• Post Reply Bookmark Topic Watch Topic
  • New Topic

Exceptions on File I/O Interface Methods  RSS feed

 
Bartender
Posts: 1445
30
C++ Java Netbeans IDE Windows
  • Mark post as helpful
  • send pies
  • Quote
  • Report post to moderator
I'm wondering about the use of exceptions to handle errors that might occur during file I/O when the I/O is done by a method implementing an interface's method. The idea is for the interface to provide a uniform way for application code to read (and write, though I'm not addressing that in this post) a document from a file, given a File object that specifies the on-disk location of the document. The "document" can be an instance of any class the application programmer wants it to be, provided that it can be created from a file stored on disk. Here's the interface definition:



A simple implementation, when T is a class that just holds a String, might look like this
(Please overlook the fact that there is no call to the BufferedReader's close method, as it's not needed for this example.):



But, that one line where the file is read (Line 5) might generate an IOException.

To cope with it, I could add a try-catch to the implementation like this:



Or, I could add that to the list of exceptions defined for the method in the interface, like this:



But that's where I'm getting nervous, as it makes me realize that, with an infinite number of possible implementations of openDocumentFile, I can't predict what all the exceptions thrown might be.

So, my question is: should I have openDocumentFile simply throw Exception, and let the application programmer sort out which one(s) might actually be thrown, should I keep listing them as it become clear which ones are likely to be thrown, or should I not have openDocumentFile throw any exceptions and let the application programmer deal with it in the implementation of openDocumentFile (with try-catch blocks, etc.)? In Good Old C, I'd have passed back a null to indicate some general failure, with the various callers up the call-stack having to either deal with it or pass that back themselves (until some routine up the stack finally did deal with it), but that seems like an approach the whole exception mechanism was designed to avoid.

For generality's sake, I'm thinking the right choice is to have openDocumentFile throw Exception, and let the application programmers decide which subclasses of Exception they really want to deal with. But I have learned to be humble about the things I think, where Java is concerned, so any advice on this would be appreciated, as always.

 
Bartender
Posts: 2087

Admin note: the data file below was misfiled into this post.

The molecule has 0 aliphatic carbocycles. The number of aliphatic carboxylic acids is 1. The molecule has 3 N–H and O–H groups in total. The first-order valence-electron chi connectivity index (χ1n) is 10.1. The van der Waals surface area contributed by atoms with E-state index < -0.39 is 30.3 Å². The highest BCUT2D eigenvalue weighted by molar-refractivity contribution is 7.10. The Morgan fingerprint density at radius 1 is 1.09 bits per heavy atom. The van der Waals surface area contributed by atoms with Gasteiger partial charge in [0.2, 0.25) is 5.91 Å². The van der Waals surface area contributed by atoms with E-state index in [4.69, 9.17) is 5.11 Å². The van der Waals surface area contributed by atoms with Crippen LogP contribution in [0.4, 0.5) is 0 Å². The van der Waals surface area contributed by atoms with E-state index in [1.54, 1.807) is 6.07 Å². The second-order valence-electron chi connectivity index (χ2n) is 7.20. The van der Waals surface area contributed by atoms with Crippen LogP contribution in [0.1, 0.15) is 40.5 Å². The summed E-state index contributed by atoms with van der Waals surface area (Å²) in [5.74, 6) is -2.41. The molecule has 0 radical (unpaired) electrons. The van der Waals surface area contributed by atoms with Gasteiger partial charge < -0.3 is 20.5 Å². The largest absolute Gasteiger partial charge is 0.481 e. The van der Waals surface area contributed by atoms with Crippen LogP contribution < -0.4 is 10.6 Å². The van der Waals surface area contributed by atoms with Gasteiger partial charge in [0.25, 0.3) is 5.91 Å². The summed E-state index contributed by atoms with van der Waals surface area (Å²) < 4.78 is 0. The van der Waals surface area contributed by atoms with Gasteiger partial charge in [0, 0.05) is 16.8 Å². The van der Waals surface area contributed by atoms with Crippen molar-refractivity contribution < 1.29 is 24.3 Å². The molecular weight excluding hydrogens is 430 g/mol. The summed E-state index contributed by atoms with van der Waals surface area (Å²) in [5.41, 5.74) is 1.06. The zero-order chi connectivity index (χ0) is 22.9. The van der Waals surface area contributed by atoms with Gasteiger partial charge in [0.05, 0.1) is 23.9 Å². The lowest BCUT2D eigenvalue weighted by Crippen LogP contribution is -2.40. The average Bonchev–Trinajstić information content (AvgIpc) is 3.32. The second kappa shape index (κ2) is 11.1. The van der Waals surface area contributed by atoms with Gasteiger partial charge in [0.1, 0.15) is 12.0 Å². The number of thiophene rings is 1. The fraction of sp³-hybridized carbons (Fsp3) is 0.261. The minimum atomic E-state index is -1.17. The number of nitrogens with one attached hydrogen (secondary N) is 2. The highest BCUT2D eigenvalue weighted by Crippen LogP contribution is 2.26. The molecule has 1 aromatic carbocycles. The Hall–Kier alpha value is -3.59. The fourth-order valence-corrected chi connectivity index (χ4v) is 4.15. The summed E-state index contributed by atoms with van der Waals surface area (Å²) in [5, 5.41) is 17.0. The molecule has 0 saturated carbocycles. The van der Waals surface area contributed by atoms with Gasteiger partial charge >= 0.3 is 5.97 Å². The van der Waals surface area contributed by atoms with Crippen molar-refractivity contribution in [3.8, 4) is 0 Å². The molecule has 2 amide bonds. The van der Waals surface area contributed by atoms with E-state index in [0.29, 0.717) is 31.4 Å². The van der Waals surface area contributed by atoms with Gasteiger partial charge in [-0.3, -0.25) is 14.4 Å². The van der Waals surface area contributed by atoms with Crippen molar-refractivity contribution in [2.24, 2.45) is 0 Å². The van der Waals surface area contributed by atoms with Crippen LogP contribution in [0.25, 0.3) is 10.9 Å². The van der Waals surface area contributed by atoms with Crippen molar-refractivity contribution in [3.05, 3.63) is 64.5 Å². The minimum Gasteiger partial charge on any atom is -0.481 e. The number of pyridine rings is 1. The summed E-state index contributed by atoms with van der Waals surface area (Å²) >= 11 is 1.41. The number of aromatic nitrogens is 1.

44
Firefox Browser IntelliJ IDE Java Linux Spring
  • Likes 1
  • Mark post as helpful
  • send pies
  • Quote
  • Report post to moderator
Maybe something here can help you.
A link

I don't think declaring FileNotFoundException in your interface is a good idea.
Other things may go wrong when reading a file than the file not being present. Like lack of read permissions.
It would be better if you declared it as throwing IOException.
BTW IOException is the superclass of FileNotFoundException, so writing throws FileNotFoundException, IOException is redundant.
 
Stevens Miller
Bartender
Posts: 1445
30
C++ Java Netbeans IDE Windows
  • Mark post as helpful
  • send pies
  • Quote
  • Report post to moderator
Pawel Pawlowicz wrote:IOException is the superclass of FileNotFoundException, so writing throws FileNotFoundException, IOException is redundant.


Good point. The actual implementation that alerted me to the unpredictability of what exceptions might be thrown was one where the on-disk storage was in an XML file:


Line 7 can throw an ArrayIndexOutOfBoundsException (which is a subclass of RuntimeException, which is a subclass of Exception). That can easily happen if the file passed to openDocumentFile isn't an XML file. In a situation like that, I want the application to be able to tell the user, "Hey, you seem to have tried to open a file that's not what I'm looking for," and proceed with graceful execution. That doesn't seem like the kind of thing that belongs in the implementation of openDocumentFile. I think it belongs in the application code that called openDocumentFile. But, that means the calling code has to know that openDoucmentFile encountered a problem. Thus, I am asking my question about how best to let the application code know that openDocumentFile failed.